Rorate Caeli published a guest article from Bishop +Athanasius Schneider on the question of what to do in the case of an explicit heretical Pope. Herein is my review of it.
I would not want to appear as though I could offer anything better than Bishop Schneider, but here are some points that, I believe, will need to be considered, and which I did not find him directly addressing.
First, I’d like to say that his paper will have the potential to change my own mind (I thought this as I was reading it).
Secondly, he appeals to the Third Council’s distinction between a heretical Pope and the infallible See of Peter. I’d like to know what portion of the Council Acta he is referring to? In neither the letters of St. Agatho, the Acta, nor the letters back to the Apostolic See do I recall seeing anything of that sort. While it is true they include statements which imply the indefectibility of the See of Peter, they also condemned a Pope for heresy. It must be what they did by *deed* that he is drawing their belief on this.
Third, he seems to espouse an exaggerated “Recognize and Resist” paradigm, which, admittedly, I’m already sympathetic to. However, there is a minor problem with this. He discounts the idea that a Pope might, ipso facto, be judged or deposed for formal heresy on account that (1) it does not have the long-standing support of Church History and (2) it would create further unrest and damage to the unity of the Church (a possible revisit to the Great schism). But here’s the thing. The “Recognize/Resist” paradigm is likewise does not have the pedigree of Church history. Anytime a cleric was accused and proved of heresy, it necessarily resulted in the break of communion, excommunication, deposition, or at least the removal of one’s name from the sacred diptychs. I was surprised that he only spoke of Pope Honorius. Far more relevant would be the situation of Pope Vigilius where not only an Ecumenical Council, but the majority of Western sees removed Vigilius from the commemoration of names at holy Mass, *in light of his supposed heresies*. In other words, they did not say to themselves “Well, no one can remove the Pope from functioning as Pope, so we will recognize his place as Pope, but just disagree with him, pray for his soul, and sent petitions for him to change his mind”. No, they took action and removed his name from the diptychs, and that was that. It took close to a century to regain communion between Rome and the Western sees over the Vigilius event. Not only does this “Recognize/Resist” paradigm suffer from a lack of historical pedigree, but it also has the potential to cause the same spiritual damage that an ipso-factor-deposed Pope paradigm would. If a Pope came forward teaching human trafficking is consistent with the gospel, that there are four hypostases in the Trinity, that Christ only rose from the dead *in our hearts and not in body*, etc,etc…the effect of this would be equally, if not more, injurious. There are already prelates in the Church today who are stretching the limits on sexual immorality and ethical doctrines in light of the supposed permission of the Pope of Rome. Therefore, the good Bishop wants to avoid the controversy of a Papal division like the Great schism, but then permits an overtly heretical Pope, and consequently, the green light for heresy to be supported from the cathedrals and pulpits of anywhere in the world….with the formal toleration of this by the Church (fasting, praying, appeals for the Pope to change his mind, etc,etc). It doesn’t seem like Bishop Schneider is providing a safer alternative with the “Recognize/Resist” option. Now, granted, there is a sense in which one must recognize and resist members of the magisterium when they err in matters of faith or morals. However, to insist that the Pope can enjoy both the full measure of formal heresy and retain office, at will, indefinitely is the element which would be added in Bishop Schneider’s position.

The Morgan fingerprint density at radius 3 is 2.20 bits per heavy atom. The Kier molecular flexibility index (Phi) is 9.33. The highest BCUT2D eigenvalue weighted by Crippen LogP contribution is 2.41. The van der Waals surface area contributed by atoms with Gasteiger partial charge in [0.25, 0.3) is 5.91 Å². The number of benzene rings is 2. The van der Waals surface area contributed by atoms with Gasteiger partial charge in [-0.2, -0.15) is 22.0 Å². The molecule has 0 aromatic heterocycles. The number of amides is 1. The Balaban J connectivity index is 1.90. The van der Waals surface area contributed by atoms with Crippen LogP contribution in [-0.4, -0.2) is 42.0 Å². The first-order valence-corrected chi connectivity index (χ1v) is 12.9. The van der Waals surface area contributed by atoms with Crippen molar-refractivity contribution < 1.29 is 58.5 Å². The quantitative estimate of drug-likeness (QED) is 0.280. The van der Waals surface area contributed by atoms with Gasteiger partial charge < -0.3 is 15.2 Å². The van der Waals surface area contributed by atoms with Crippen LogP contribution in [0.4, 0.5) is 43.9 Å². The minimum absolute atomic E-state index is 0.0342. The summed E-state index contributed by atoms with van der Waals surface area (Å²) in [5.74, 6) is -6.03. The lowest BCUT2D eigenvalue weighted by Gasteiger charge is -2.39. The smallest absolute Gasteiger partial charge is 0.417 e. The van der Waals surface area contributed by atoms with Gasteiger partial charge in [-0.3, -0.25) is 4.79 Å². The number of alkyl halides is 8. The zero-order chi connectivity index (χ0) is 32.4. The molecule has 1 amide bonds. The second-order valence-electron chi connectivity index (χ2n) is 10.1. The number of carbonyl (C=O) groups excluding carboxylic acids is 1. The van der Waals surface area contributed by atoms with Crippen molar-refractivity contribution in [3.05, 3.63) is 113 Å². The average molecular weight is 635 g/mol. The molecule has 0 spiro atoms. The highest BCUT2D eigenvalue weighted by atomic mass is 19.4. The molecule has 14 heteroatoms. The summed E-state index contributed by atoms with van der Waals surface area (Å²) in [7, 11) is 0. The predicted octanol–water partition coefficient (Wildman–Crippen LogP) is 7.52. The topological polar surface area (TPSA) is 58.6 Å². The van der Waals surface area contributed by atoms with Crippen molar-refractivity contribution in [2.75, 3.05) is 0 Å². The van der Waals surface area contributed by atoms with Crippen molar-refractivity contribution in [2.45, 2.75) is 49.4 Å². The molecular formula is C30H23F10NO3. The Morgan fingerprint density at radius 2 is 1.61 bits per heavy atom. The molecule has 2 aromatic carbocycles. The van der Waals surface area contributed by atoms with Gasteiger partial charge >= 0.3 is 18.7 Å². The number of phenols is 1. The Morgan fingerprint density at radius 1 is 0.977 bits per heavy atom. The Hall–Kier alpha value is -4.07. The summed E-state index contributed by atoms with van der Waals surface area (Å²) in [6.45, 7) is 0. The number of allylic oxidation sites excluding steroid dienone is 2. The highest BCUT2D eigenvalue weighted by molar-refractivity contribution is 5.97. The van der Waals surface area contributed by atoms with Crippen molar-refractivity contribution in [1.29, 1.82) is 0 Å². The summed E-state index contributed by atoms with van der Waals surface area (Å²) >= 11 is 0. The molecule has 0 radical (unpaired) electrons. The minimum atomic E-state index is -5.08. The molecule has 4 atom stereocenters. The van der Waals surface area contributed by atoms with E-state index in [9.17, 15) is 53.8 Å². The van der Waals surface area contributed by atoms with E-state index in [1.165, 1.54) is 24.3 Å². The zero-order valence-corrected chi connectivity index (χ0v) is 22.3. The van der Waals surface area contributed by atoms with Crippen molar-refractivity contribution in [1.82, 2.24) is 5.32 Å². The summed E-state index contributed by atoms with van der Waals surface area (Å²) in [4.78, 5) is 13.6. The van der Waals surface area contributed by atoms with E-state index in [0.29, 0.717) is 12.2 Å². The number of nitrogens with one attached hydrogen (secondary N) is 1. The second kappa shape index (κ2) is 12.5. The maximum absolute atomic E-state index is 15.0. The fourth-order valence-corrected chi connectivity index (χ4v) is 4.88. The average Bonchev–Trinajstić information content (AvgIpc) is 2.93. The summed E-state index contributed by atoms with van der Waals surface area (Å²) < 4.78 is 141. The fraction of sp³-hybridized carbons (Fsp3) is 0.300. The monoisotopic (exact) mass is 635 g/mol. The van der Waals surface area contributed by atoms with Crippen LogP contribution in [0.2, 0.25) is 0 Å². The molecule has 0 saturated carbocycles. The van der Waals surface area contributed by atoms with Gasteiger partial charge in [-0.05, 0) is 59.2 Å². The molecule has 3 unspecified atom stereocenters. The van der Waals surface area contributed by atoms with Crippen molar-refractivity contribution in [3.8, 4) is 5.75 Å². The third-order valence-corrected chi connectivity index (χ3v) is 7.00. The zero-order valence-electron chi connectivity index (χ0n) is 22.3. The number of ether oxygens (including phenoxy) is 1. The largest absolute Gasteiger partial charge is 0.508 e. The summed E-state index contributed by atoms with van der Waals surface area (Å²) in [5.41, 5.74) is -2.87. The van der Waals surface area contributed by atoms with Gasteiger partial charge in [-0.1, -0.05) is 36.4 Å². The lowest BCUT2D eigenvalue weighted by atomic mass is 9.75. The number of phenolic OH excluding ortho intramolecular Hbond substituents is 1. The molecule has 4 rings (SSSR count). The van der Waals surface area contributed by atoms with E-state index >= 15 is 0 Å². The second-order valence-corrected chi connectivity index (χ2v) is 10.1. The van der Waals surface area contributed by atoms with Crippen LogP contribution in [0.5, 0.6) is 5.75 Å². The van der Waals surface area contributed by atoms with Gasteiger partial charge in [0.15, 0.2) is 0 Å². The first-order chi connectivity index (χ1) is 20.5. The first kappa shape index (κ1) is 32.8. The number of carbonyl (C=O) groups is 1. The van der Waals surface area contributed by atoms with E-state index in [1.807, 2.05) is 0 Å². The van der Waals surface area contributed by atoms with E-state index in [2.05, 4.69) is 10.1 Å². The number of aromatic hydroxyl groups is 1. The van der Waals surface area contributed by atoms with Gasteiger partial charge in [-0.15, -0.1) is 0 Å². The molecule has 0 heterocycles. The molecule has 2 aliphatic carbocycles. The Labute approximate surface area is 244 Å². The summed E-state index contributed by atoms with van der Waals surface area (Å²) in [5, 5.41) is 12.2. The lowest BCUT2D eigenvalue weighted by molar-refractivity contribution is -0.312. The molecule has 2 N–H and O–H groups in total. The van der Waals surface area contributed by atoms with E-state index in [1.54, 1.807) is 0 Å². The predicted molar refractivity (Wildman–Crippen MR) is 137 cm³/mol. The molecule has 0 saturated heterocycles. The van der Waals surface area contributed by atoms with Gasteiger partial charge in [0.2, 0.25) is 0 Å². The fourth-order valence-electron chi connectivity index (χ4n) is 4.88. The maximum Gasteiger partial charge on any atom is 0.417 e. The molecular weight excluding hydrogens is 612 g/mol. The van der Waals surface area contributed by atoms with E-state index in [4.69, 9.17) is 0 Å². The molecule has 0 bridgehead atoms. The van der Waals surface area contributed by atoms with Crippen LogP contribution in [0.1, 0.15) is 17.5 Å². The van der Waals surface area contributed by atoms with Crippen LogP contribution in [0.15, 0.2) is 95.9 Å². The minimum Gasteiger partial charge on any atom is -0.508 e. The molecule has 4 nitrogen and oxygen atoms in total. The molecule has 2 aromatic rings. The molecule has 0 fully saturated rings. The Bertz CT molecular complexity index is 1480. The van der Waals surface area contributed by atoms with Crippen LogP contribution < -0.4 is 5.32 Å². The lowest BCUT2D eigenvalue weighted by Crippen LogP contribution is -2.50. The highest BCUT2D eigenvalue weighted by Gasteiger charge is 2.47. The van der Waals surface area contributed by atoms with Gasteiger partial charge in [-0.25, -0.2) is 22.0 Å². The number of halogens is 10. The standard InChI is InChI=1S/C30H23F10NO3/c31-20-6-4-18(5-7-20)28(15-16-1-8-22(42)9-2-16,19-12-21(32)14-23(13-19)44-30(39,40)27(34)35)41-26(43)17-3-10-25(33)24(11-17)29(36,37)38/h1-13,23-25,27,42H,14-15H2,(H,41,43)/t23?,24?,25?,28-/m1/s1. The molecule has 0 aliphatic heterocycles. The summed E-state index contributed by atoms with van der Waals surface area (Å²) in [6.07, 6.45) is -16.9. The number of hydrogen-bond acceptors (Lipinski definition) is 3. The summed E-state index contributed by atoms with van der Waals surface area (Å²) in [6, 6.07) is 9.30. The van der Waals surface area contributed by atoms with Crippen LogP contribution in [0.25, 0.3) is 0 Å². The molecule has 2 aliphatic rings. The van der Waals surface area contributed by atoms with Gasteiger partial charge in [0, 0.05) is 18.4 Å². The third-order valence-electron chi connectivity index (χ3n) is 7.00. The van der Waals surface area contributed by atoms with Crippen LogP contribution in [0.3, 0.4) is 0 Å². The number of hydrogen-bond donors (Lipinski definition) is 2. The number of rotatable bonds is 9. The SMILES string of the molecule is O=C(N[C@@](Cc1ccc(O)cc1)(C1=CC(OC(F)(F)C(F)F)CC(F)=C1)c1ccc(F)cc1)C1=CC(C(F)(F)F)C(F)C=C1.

Lastly, Bishop Schneider is basically saying that the Pope of Rome is untouchable, however much we can disagree with him, and that formal judgments and anathemas on a heretical Pope would have to be left to successors of future Ecumenical Councils (themselves ratified by the Pope). It is a fair position, and it does have the pedigree of at least the Council of Rome (869) where Pope Adrian II said something quite similar. However, if this is true, then we have to be willing to admit to our Protestants, Orthodox, and neutral inquiring friends that what we do when a Pope becomes formally heretical in his ordinary Magisterium, the Church is forced to remain in his visible/external communion regardless of the severity of his heresies, and is held hostage to that rule on pain of self-condemnation. If I were ever to be won over to this position, I would be forced to appeal to divine providence alone, and not any working principles or criteria of ecclesiology, as the ultimate cause to prevent this potentiality from actually destroying the Church. It is not at all unreasonable, however difficult it is to swallow.
That the pope can not err assumes that he can not deviate from scripture and sacred tradition and simultaneously be infallible. If he is a heretic, it does not matter, he will be measured in time.
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The dogma of Vatican I is that each Pope has the gift (charism) of truth and a never-failing faith, per Lk 22:32. Therefore, no Pope can be a heretic. Bellarmine defends Vigilius on the grounds that his heresy occured before he was the legitimate Pope; after his installation as true Pope, he was free from all heresy, by the grace of God.